Florilegium: a Gathering of Flowers – a flourishing showcase of colourful, multi-cultural artwork at the Royal Botanic Garden, Edinburgh
A Florilegium is a book of flowers. It is commonly a group of botanical paintings depicting a particular collection. Florilegium: A Gathering of Flowers is a vitally important exhibition of botanical illustrations depicting rare and endangered plants found in the glasshouses at the Royal Botanic Garden, Edinburgh.
Founded 350 years ago, with a collection of 13,500 international species, its mission is “To explore, conserve and explain the world of plants for a better future.
“Florilegium: A Gathering of Flowers” aso neatly links to the heritage of the historic garden. One of the earliest books recording scientific drawings of plants was Robert Sibbald’s Scotia Illustrata in 1684. Sibbald was the first professor of medicine at the University of Edinburgh and a founder of RBGE.
Last year, an invitation was sent out to Botanical illustrators around the world to submit drawings of plants from the RBGE Living Collection for this art showcase at Inverleith House. Forty artists were selected from Australia, Austria, Barbados, Brazil, India, Indonesia, Italy, Japan, Nepal, Qatar, Russia, Singapore, Slovenia, Taiwan, Thailand, Turkey, UK and USA.
The walls of the downstairs gallery have been painted a soft sage green which gives a calm, cool backdrop to the paintings. Each are labelled by the classic Latin name with the name of the artist.
Paresh Churi uses an ecological approach for his drawing, of “Dichrostachys cinerea” featuring the branch, buds and insects in its natural setting. In contrast, Claire Banks, presents a scientific dissection of “Cavendishia Engleriana var. ecuadorensis” – such fine detail of tiny feathery stamens and silky petals. In display cases there are Claire’s sketch books and paint pots – the precise colour palette is simply stunning.
Narongsak Sukkaewmanee’s floral study of “Musa coccinea” is a flourish of coral blossom, leaves, seeds and nuts. The Coffee plant is delicately sketched by Sarah Howard, while Jacqui Pestell has created a detailed image of a Blackberry. Beautifully captured in soft shades of pink, yellow and green, is “Globba winitii” by Sunanda Widel.
These are just a few highlights of these colourfully crafted masterpieces, which combine exquiste botanical accuracy with artistic perfection.
To complement this showcase, four contemporary artists were commissioned to create their own personal, cultural and geographical response to the natural world through paintings, drawings, photography and video film.
Upstairs at Inverleith House, the first room is taken over by Wendy McMurdo has curated Night Garden, inspired by blossoming Spring flowers, a series of photographs accompanied by her diary entries.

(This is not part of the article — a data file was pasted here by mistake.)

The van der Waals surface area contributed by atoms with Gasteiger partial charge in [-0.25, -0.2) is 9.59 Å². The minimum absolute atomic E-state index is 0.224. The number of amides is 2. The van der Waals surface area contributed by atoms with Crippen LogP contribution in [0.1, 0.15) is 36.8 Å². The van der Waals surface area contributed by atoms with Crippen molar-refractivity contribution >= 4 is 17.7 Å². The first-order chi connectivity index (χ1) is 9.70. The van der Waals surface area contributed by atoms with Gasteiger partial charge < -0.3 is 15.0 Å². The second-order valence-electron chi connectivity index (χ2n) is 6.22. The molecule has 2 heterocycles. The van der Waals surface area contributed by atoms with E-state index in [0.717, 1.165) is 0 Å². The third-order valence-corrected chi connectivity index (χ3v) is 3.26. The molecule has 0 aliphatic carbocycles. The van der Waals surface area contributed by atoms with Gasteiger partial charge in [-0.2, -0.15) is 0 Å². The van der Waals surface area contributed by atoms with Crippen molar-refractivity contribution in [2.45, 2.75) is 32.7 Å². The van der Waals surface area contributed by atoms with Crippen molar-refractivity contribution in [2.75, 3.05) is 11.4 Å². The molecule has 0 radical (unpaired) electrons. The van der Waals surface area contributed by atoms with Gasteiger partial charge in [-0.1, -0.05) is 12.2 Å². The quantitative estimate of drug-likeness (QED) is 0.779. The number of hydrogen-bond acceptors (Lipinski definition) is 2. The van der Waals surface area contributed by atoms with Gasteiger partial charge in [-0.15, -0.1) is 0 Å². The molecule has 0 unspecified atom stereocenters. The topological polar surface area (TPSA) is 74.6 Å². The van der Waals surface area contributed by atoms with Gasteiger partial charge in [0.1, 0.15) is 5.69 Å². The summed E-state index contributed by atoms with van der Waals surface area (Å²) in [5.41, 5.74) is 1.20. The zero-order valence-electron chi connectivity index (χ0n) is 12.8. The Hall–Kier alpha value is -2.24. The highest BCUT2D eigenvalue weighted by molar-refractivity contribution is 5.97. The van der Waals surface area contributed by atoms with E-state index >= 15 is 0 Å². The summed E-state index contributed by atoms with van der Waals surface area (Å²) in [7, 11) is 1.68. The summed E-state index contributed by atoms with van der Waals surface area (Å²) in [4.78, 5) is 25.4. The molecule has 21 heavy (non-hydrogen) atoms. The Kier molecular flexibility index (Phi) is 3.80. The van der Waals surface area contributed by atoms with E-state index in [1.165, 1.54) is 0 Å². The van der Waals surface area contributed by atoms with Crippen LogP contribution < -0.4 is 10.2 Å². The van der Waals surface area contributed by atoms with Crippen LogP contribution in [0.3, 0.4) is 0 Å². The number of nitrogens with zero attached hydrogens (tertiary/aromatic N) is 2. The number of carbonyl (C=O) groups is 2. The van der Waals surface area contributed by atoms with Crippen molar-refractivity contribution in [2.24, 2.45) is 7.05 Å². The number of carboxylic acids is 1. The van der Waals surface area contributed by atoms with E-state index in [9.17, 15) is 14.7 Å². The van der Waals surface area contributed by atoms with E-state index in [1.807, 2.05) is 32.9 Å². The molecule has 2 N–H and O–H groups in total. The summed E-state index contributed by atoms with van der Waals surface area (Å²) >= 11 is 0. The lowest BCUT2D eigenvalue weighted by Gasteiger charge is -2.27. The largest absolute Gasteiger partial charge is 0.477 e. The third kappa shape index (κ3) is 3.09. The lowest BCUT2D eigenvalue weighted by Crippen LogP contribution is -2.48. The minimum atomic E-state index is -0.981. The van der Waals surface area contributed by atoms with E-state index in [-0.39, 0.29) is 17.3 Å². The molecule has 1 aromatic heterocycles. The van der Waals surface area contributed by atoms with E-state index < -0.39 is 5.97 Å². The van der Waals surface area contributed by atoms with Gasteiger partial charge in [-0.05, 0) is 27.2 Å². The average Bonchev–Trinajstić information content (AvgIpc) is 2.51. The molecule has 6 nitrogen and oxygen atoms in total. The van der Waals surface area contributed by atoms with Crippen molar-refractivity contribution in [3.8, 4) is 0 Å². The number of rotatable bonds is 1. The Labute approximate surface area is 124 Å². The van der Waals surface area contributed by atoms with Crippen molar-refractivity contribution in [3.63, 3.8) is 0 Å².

“ The early months of the Covid-19 lockdown coincided with the warmest May ever recorded in Britain. The sunsets were spectacular. Night after night, the May skies were filled with lilac and purple. My wisteria flowered for the first time. “
During this time, her mother had become ill and soon passed away. Meanwhile, in Wendy’s garden, an unidentified plant began to grow, unfurling glossy leaves, then buds bursting into life with beautiful flowers – “large waxy trumpets filled the night air with their scent that summer.”
The plant was named as the very rare, “Cardiocrinum Giganteum”, giving an unexpected, welcome sign of renewal at the time of sadness and loss. Out of the dark, a lily grows.
Annalee Davis from Barbados has created an illustrated family history entitled As If The Entanglements Of Our Lives Did Not Matter. This refers to the fact that her grandparents were of mixed race at the heart of Colonial life on a sugar cane plantation, as depicted in this charming portrait.
Annalee’s Caribbean heritage is illustrated most powerfully using pages of a 1979 Ledger from the Estate. Superimposed on a handwritten list of sales figures and the wages paid to workers are paintings of sugar beet and ivy leaves as well as actual pressed flowers.
Taiwanese-American artist Lee Mingwei is a tribute to his beloved, late Grandmother in a series of photographs, 100 Days with Lily (1995). Lee cultivated and nurtured a single lily, documenting every moment of its natural life from seed and bulb to blooming flower, until it finally shrivelled and died.
Lyndsay Mann has created a video documentary, A Desire For Organic Order on the work of the Herbarium and Centre for Middle Eastern Plants at the Royal Botanic Garden. Featuring plants from Afghanistan dating to the 1820s, the meditative film shows an archive of journal entries, diaries, letters and contemporary links between Scotland and the Middle East.
“From common weeds to exotic cultivars, flowers are deeply embedded within our lives and have long been an inspiration to artists (who) explore our wider relationship to nature. We hope the show will encourage visitors to treasure their encounters with the art and the amazing diversity of flora in our Garden and Glasshouses. Emma Nicolson, Head of Creative Programmes, RBGE
Florilegium: a Gathering of Flowers
Friday 16 October – Sunday 13 December 2020
Inverleith House, Royal Botanic Garden, Edinburgh
Book a time slot to enter RBGE in order to visit the exhibition.